How learning is a lifelong habit

Learning and Development Business Partner, Shelley Perry gives her insight on how learning is a lifelong habit.

When we think about learning, we might typically imagine the environment this taking place in to be either a formal education space or a workplace environment. However, contrary to this, learning can happen anywhere and subconsciously forms part of our every day lives. From an early age we learn to both talk and walk. Whilst later on in life, we learn how to act in a professional environment, and then there is everything in between. Learning already forms part of our lives but how can we make a conscious decision to make it a lifelong habit?

  1. For me it starts with intention. I write down my goals, my career aspirations or even subjects that I am passionate about. I then set myself a learning goal associated with this. This could be either something small or a longer term learning goal, such as a course or accreditation. The key to this is that there needs to be a desired intention to learn.
  2. Be open with both yourself and others. Let your friends and colleagues know your desire to learn about a particular skillset or area. This will help you become more accountable, as well as giving you the opportunity to gain support or knowledge from others.
  3. This then leads to my next point, planning is key! Failing to prepare is preparing to fail. Think about when you are likely to learn best. This could be a particularly day, time in the day or even environment. According to a study from London School of Business and Finance, studying early in the morning is popular amongst students all across the world. Our brains tend to be the most efficient and alert in the morning after a good night’s sleep and a hearty breakfast. I know for me personally, 1 hour a day walking the dog is an ideal time to listen to a podcast, do some research or even complete a few LinkedIn learning courses. This is something I do every day and I find it’s easy for me to form that habit. Consider when this might be for you.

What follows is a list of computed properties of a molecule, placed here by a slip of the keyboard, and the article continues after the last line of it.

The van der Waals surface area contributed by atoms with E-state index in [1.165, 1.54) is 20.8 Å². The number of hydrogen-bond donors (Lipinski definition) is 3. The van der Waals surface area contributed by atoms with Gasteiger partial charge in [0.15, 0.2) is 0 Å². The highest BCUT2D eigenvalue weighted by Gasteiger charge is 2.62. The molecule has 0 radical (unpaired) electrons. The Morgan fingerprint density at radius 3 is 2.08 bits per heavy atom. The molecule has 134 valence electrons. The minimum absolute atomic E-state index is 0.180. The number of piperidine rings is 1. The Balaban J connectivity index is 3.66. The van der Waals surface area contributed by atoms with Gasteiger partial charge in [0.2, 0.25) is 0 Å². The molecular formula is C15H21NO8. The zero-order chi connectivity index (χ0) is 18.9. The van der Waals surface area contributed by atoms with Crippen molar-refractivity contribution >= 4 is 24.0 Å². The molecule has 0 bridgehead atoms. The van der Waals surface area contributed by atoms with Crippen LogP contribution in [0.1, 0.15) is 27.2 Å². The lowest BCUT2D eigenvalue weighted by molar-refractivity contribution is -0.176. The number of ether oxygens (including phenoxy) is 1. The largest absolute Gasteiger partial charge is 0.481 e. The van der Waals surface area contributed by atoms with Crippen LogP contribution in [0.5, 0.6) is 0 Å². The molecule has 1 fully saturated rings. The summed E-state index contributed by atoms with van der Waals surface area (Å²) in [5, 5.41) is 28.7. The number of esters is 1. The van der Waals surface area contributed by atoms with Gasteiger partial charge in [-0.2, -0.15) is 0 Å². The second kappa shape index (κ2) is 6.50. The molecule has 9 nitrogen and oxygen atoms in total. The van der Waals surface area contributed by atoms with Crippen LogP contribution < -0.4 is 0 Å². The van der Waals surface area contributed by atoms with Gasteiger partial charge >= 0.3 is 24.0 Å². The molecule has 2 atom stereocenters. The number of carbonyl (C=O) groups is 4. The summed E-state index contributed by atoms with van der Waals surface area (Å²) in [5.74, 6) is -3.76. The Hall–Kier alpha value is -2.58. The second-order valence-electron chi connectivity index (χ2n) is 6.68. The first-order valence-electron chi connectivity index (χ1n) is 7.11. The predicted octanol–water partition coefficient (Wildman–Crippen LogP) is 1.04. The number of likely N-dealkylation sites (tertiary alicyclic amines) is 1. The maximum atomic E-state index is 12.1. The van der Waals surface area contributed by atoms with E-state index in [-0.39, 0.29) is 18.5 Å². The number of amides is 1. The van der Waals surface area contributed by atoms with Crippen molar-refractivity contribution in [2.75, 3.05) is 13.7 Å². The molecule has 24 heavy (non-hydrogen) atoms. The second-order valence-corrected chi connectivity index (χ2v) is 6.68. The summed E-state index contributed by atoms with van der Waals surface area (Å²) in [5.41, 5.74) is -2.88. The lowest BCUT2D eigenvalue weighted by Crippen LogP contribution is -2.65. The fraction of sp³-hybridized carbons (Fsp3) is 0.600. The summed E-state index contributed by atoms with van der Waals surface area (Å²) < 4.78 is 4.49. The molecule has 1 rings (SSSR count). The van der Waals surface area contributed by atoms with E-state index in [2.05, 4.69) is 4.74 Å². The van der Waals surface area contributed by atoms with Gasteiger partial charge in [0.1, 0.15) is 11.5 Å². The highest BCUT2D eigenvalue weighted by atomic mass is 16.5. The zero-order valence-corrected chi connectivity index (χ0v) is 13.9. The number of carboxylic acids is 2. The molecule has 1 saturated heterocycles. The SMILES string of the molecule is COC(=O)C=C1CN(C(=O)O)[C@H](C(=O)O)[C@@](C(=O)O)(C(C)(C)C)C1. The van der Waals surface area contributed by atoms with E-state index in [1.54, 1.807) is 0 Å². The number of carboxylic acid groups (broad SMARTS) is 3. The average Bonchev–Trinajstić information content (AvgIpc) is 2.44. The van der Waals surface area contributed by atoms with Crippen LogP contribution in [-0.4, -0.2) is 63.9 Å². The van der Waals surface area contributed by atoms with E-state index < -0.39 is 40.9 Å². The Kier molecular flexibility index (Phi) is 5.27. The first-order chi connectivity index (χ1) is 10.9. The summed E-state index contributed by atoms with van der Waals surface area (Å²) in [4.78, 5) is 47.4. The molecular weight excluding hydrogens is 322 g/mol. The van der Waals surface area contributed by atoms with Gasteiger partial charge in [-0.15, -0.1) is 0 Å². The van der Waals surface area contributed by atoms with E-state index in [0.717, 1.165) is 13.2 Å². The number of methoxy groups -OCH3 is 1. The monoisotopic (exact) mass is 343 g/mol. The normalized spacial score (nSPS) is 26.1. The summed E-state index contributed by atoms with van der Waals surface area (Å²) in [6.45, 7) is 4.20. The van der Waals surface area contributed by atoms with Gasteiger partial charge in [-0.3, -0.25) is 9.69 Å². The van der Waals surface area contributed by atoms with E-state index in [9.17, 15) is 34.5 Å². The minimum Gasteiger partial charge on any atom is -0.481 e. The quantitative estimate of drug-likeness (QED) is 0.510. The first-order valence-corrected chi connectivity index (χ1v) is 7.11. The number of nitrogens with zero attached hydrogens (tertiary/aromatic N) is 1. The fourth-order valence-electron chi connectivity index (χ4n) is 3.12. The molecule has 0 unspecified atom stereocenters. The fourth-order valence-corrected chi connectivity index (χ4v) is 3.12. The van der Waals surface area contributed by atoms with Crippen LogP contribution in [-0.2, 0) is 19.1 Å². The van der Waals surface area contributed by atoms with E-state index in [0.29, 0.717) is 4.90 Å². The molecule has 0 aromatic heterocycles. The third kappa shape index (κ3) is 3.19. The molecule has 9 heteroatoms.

4. Finally rewards. Reward yourself for completing the learning you set out to do. This could be something as simple as a sweet treat or bigger like a celebration meal with friends and family. As humans when we get a reward, special pathways in our brain become activated. Not only does this feel good, but the activation also leads us to seek out more rewarding stimuli, creating a continuous loop of wanting to learn more. Continuous reinforcement is a particularly good way to train a new behavior and form a new habit.

About Grayce 

Grayce are developing future change leaders through an immersive learning experience and inclusive community. We develop our people through a 70:20:10 model, providing micro learning opportunities for Analysts alongside their full-time client commitments. With a blend of formal learning, peer to peer learning, mentoring & coaching, knowledge exchanges and client delivery, our Analysts are equipped to deliver excellence for our clients today and become the industry leaders of tomorrow. 

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